The cost of living in China’s major cities is now higher than in Hong Kong or Singapore, according to a survey of expatriate cost of living published this week by a global human resources consultancy.
The survey by ECA International ranks Shanghai second, and Beijing third among Asia Pacific’s most pricey places for foreigners to live, as the Chinese cities have surged up the list in recent years.
Just five years ago, Shanghai and Beijing were barely in the top 50 of ECA’s global ranking of cities, and now they rank 18th and 20th respectively. Within the region, the two Chinese mega-cities have overtaken all other locations except Tokyo, which was ranked first, and Seoul which came in second.
Hong Kong ranked 8th in the region this year, and 29th globally, helped along favorable changes in exchange rates. Both Guangzhou (34th) and Shenzhen (47th), have climbed more than 15 places in the global ranking, narrowing the gap with Hong Kong more quickly than a year ago.
In the past 12 months, Singapore has also risen four places in the global ranking of most expensive locations for expatriates, now ranking 31st globally, and ninth in Asia Pacific.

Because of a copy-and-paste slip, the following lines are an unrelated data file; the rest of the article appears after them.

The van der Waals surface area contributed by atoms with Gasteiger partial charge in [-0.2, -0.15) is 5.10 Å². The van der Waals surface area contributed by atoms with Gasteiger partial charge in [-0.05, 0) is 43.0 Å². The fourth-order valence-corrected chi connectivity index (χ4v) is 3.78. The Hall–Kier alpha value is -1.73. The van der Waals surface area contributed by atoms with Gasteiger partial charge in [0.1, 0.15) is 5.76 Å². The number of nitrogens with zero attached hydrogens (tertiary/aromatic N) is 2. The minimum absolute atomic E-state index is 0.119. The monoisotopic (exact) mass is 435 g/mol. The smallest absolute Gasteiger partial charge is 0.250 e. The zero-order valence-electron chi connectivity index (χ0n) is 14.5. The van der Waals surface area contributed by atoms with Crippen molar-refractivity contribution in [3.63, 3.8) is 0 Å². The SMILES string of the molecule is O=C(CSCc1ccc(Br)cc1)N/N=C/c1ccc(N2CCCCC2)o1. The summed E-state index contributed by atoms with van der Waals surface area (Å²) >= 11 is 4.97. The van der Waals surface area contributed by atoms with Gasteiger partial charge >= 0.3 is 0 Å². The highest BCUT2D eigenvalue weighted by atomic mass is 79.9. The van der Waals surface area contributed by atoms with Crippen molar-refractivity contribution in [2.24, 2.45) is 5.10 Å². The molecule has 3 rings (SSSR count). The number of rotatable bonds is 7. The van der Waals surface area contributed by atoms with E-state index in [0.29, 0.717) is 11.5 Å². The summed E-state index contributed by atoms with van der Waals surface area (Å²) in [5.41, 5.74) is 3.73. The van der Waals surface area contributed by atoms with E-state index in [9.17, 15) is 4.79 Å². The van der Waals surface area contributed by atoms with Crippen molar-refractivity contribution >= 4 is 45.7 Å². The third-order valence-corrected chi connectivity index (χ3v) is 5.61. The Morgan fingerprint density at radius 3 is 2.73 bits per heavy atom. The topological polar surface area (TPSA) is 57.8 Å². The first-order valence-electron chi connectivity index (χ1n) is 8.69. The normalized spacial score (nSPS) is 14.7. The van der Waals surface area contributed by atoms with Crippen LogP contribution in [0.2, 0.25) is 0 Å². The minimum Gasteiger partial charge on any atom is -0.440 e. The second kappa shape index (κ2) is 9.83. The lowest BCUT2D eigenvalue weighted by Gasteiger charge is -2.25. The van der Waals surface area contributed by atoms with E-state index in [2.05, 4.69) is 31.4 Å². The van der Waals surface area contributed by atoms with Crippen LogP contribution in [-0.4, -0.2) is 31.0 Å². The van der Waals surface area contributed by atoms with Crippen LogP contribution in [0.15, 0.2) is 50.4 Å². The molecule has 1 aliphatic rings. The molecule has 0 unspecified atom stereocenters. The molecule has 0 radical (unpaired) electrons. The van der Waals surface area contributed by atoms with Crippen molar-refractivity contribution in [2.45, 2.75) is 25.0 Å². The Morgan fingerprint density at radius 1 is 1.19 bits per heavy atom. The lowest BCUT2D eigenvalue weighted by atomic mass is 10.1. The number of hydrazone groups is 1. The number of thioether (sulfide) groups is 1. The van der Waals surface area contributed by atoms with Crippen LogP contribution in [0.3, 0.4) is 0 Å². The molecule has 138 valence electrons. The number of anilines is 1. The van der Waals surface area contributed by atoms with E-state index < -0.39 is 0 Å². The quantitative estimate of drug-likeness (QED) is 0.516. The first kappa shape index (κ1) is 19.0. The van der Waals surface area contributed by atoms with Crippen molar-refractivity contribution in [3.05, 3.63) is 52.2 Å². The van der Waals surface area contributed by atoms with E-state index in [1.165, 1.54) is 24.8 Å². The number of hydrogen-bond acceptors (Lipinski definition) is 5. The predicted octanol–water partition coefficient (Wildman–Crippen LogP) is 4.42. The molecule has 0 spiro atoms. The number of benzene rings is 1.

The ECA survey differs significantly from a report earlier this year by the Economist Intelligence Unit which ranked Singapore first globally. The EIU report was criticised by some observers for including the cost of buying a car, an item which is taxed heavily in the compact island nation where it is viewed as a luxury item.
For those of you looking for bargain living, the weakening of the Thai baht and Malaysian ringgit has meant that Bangkok and Kuala Lumpur have become cheaper for many expatriates. Bangkok fell 23 spots to 172nd position while Kuala Lumpur has fallen eight places to 194th place.
And if the price of pad Thai in Bangkok still has you counting your coins, Karachi (257th) in Pakistan remains the cheapest of the locations surveyed in Asia.